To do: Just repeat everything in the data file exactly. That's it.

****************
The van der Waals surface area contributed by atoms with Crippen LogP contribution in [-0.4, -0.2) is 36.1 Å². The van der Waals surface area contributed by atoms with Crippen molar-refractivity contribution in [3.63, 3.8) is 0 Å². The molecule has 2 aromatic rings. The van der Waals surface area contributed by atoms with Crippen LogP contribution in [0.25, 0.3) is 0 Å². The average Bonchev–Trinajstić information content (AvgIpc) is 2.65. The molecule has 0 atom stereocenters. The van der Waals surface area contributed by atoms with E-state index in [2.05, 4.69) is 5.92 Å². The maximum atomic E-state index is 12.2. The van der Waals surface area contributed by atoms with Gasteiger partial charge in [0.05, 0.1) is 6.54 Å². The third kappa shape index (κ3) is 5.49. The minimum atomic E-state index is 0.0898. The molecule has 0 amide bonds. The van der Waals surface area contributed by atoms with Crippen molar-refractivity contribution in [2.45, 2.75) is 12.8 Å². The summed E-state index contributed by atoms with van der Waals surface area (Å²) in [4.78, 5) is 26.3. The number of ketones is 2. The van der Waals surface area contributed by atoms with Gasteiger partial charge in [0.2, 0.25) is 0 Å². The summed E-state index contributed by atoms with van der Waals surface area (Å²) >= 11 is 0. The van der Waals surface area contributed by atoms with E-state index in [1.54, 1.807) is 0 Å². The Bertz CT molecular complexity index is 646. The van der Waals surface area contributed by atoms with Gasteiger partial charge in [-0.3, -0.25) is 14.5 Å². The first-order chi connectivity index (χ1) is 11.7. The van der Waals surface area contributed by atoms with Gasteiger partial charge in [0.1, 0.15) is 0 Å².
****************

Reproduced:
The van der Waals surface area contributed by atoms with Crippen LogP contribution in [-0.4, -0.2) is 36.1 Å². The van der Waals surface area contributed by atoms with Crippen molar-refractivity contribution in [3.63, 3.8) is 0 Å². The molecule has 2 aromatic rings. The van der Waals surface area contributed by atoms with Crippen LogP contribution in [0.25, 0.3) is 0 Å². The average Bonchev–Trinajstić information content (AvgIpc) is 2.65. The molecule has 0 atom stereocenters. The van der Waals surface area contributed by atoms with E-state index in [2.05, 4.69) is 5.92 Å². The maximum atomic E-state index is 12.2. The van der Waals surface area contributed by atoms with Gasteiger partial charge in [0.05, 0.1) is 6.54 Å². The third kappa shape index (κ3) is 5.49. The minimum atomic E-state index is 0.0898. The molecule has 0 amide bonds. The van der Waals surface area contributed by atoms with Crippen molar-refractivity contribution in [2.45, 2.75) is 12.8 Å². The summed E-state index contributed by atoms with van der Waals surface area (Å²) in [4.78, 5) is 26.3. The number of ketones is 2. The van der Waals surface area contributed by atoms with Gasteiger partial charge in [0.2, 0.25) is 0 Å². The summed E-state index contributed by atoms with van der Waals surface area (Å²) >= 11 is 0. The van der Waals surface area contributed by atoms with E-state index in [1.54, 1.807) is 0 Å². The Bertz CT molecular complexity index is 646. The van der Waals surface area contributed by atoms with Gasteiger partial charge in [-0.3, -0.25) is 14.5 Å². The first-order chi connectivity index (χ1) is 11.7. The van der Waals surface area contributed by atoms with Gasteiger partial charge in [0.1, 0.15) is 0 Å².